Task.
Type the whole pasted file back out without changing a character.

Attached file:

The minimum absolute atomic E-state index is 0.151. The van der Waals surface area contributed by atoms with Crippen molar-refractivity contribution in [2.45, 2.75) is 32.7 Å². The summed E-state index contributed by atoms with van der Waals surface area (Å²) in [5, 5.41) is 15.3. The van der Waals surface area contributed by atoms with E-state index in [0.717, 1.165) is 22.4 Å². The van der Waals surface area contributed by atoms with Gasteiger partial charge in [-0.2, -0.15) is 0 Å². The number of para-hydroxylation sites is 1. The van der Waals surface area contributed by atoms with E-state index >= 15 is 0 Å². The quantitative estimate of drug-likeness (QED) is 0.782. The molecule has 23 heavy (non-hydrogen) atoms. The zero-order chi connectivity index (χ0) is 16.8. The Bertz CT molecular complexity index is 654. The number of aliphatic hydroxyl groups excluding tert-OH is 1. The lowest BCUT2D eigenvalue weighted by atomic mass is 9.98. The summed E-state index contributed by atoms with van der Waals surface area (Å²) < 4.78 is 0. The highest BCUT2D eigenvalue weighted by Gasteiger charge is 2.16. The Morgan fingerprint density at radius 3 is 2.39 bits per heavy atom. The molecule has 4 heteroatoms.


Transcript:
The minimum absolute atomic E-state index is 0.151. The van der Waals surface area contributed by atoms with Crippen molar-refractivity contribution in [2.45, 2.75) is 32.7 Å². The summed E-state index contributed by atoms with van der Waals surface area (Å²) in [5, 5.41) is 15.3. The van der Waals surface area contributed by atoms with E-state index in [0.717, 1.165) is 22.4 Å². The van der Waals surface area contributed by atoms with Gasteiger partial charge in [-0.2, -0.15) is 0 Å². The number of para-hydroxylation sites is 1. The van der Waals surface area contributed by atoms with E-state index >= 15 is 0 Å². The quantitative estimate of drug-likeness (QED) is 0.782. The molecule has 23 heavy (non-hydrogen) atoms. The zero-order chi connectivity index (χ0) is 16.8. The Bertz CT molecular complexity index is 654. The number of aliphatic hydroxyl groups excluding tert-OH is 1. The lowest BCUT2D eigenvalue weighted by atomic mass is 9.98. The summed E-state index contributed by atoms with van der Waals surface area (Å²) < 4.78 is 0. The highest BCUT2D eigenvalue weighted by Gasteiger charge is 2.16. The Morgan fingerprint density at radius 3 is 2.39 bits per heavy atom. The molecule has 4 heteroatoms.